I wanted to leave room for the two Norwegians in the cast to speak in their mother tongue.
I spent the last five years as a student in an international school where multilingualism is the norm and a classroom of fifteen students can have more than twenty different languages between them. Of course, many rich experiences arise from being in such an environment but there are two things in particular I have always found most fascinating about this multilingual and intercultural landscape. The first is how many concepts – specific aspects of behaviour or action or life – have no way of being articulated in one language but are given life in others. Ideas that seem hazy or abstract in one tongue can have a clear, definitive expression in another. In other words: there are entire reams of human experience lost in the chasm of translation and hidden within each distinct language. The second thing is that despite this, despite the amalgam of mother tongues and colliding cultures and conceptions of the world, there are always moments of unspoken understanding, of shared experience and common truths.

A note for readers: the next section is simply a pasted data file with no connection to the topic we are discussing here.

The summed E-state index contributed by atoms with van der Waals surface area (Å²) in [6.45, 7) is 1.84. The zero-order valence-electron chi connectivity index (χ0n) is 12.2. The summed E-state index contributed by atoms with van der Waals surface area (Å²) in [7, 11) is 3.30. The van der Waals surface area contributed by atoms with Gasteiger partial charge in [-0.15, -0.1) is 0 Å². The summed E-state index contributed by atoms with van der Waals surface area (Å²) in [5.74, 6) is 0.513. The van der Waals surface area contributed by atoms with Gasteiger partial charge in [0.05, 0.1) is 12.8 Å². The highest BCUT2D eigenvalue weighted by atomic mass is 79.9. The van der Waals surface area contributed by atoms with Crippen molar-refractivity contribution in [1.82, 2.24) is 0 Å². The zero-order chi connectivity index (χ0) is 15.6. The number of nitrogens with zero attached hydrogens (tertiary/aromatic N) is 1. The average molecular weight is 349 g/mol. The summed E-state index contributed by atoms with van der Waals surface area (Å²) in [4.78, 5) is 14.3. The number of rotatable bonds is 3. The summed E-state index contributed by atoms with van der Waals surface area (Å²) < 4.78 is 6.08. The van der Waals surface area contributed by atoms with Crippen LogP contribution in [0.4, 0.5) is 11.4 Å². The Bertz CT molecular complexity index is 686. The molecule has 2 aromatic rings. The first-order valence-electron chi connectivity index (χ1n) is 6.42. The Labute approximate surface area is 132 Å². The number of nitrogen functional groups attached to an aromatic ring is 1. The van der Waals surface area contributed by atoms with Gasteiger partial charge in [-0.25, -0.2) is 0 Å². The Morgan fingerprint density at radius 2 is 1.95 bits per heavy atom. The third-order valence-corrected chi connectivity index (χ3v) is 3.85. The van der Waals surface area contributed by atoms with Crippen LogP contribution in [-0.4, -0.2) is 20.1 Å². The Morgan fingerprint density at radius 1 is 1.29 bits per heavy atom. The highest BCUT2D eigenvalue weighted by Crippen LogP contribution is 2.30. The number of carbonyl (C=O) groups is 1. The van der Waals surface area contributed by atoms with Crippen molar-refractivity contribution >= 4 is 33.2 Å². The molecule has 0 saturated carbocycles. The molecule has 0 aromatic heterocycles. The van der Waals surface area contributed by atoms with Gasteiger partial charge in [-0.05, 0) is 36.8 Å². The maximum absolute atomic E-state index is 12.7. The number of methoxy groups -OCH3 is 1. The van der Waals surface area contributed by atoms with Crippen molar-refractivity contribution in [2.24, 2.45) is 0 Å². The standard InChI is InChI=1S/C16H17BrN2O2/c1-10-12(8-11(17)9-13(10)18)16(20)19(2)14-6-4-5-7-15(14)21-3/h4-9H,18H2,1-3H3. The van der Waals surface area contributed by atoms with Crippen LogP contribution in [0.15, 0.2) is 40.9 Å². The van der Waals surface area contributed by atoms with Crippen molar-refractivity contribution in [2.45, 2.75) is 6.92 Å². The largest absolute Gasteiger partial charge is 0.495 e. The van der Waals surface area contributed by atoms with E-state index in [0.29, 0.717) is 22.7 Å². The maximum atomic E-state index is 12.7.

In theatre, too, multilingualism makes for a richer landscape. Not just bilingual actors/characters or texts in foreign tongues but multiple dramatic languages: the language of music, light, space and motion are languages in their own right, and no less important to theatre than the spoken word. There are no words that could say, quite as well as the thing itself, how light can fall across fragments of a face, leave the rest shrouded in shadow and pull on something strange inside those watching, that desire to see and understand the body before us.